Thursday August 27th, 2020 Water Blog

Ireland’s eye


Ernest Ball, the composer of the Irish tune “When Irish Eyes Are Smiling,” was born in Cleveland, Ohio on July 22, 1878. The song was written by Chauncey Olcott and George Graff, Jr.

When Irish Eyes Are Smiling, sure ’tis like a morn in spring.

In the lilt of Irish laughter, you can hear the angels sing.

When Irish hearts are happy, all the world seems bright and gay,

And When Irish Eyes Are Smiling, sure, they steal your heart away.

On this sunny August day eyes are smiling looking out towards Ireland’s Eye. This is a small uninhabited island situated directly north of Howth Harbour.  In Celtic times the island was called Eria’s Island. Eria was a woman’s name and this became confused with Erin, derived from Éireann. The Vikings substituted the word Island with ey, their Norse equivalent. So it became known as Erin’s Ey and ultimately Ireland’s Eye.

The island is small and completely uninhabited today. An 8th-century church and a small Martello Tower form part of the landscape of Ireland’s Eye.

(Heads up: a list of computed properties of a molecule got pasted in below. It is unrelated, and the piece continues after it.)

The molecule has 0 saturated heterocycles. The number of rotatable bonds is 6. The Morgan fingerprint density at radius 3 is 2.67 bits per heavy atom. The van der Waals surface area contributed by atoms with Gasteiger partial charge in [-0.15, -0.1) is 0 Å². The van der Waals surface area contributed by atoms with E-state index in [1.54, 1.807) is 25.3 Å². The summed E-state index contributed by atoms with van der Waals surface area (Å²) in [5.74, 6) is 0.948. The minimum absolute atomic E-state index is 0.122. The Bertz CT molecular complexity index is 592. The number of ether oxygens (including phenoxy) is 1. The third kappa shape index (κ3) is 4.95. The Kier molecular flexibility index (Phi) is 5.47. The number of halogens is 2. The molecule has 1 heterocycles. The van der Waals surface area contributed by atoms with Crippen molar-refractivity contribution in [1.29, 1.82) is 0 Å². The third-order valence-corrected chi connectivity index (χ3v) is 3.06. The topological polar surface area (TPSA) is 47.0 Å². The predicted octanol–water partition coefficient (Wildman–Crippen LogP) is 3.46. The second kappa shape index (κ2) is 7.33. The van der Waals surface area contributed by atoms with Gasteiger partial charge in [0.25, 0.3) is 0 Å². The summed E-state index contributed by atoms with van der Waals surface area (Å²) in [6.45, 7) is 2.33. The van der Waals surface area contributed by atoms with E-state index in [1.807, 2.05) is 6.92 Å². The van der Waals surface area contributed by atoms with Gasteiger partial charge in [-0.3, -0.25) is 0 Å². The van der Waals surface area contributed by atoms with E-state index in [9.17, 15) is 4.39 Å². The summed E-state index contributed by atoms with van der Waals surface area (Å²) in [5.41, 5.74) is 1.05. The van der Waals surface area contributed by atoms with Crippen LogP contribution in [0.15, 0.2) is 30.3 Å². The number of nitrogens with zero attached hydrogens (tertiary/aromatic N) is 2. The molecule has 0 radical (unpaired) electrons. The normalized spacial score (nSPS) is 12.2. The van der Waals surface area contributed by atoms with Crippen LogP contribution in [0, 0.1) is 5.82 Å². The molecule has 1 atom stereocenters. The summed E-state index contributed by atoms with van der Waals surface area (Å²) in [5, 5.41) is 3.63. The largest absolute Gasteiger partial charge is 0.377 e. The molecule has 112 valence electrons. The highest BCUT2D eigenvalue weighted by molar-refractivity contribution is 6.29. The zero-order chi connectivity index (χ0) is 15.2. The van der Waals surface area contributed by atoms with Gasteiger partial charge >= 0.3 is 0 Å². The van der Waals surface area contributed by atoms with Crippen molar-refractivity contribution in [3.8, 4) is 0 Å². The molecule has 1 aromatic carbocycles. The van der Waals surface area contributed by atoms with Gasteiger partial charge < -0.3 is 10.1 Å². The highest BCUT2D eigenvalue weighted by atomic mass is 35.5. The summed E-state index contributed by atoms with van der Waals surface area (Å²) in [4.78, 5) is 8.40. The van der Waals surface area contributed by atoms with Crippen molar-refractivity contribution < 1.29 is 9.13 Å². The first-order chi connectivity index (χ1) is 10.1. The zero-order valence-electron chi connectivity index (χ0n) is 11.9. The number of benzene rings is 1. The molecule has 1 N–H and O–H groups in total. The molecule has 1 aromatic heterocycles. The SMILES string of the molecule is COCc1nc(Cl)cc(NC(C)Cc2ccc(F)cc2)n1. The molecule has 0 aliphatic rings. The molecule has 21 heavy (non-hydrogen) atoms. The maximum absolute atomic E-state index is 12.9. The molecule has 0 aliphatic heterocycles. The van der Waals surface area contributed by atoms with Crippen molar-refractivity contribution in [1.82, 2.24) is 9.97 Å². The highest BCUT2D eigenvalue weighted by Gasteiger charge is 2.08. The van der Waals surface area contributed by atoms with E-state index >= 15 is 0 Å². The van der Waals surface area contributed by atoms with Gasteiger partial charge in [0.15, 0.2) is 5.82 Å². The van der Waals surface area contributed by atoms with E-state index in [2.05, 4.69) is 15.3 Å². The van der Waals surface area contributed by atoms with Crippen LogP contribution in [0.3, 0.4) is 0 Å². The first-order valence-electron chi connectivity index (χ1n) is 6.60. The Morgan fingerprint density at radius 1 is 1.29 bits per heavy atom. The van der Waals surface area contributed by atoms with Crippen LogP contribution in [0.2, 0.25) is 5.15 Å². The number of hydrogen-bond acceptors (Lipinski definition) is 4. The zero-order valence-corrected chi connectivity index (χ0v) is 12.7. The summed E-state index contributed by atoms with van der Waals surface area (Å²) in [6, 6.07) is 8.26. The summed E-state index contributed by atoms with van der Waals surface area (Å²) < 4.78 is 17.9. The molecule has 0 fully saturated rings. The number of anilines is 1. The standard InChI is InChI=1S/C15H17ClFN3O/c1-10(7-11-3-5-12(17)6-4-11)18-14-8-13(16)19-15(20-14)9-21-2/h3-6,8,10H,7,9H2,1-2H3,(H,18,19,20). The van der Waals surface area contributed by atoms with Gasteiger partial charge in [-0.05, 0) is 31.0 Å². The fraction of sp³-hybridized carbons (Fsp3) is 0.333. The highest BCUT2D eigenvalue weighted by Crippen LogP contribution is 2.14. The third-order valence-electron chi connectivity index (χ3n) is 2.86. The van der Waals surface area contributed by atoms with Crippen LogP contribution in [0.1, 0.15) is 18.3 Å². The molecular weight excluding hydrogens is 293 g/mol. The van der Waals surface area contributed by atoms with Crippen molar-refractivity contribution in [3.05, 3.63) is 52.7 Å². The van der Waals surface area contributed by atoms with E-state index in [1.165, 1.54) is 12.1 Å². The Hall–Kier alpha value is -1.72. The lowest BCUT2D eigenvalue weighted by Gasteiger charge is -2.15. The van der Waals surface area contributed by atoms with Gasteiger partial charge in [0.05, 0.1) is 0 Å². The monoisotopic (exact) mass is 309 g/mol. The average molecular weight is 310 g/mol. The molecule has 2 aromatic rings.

Martello towers or Martellos, are small defensive forts that were built across the British Empire during the 19th century. When they were built, the towers were called heavy gun batteries. They came to be known by the name Martello, however, from the tower that provided the idea for their design. This stood on Mortella Point in Corsica. It was circular, of solid construction, about forty feet in diameter and the same in height. The locations of the majority of Irish Martello towers are at coastal locations.

In 1804 the first tower forts appeared here. The British built about fifty Martello towers around the Irish coastline. Most of them were built on the coast line and around the area of Dublin, including the island ‘Ireland’s Eye’ and ‘Lambey Island’.  On the east coast, twenty-six towers were in line of sight of each other, providing the ability to communicate with one another, or warn of any incoming attacks.

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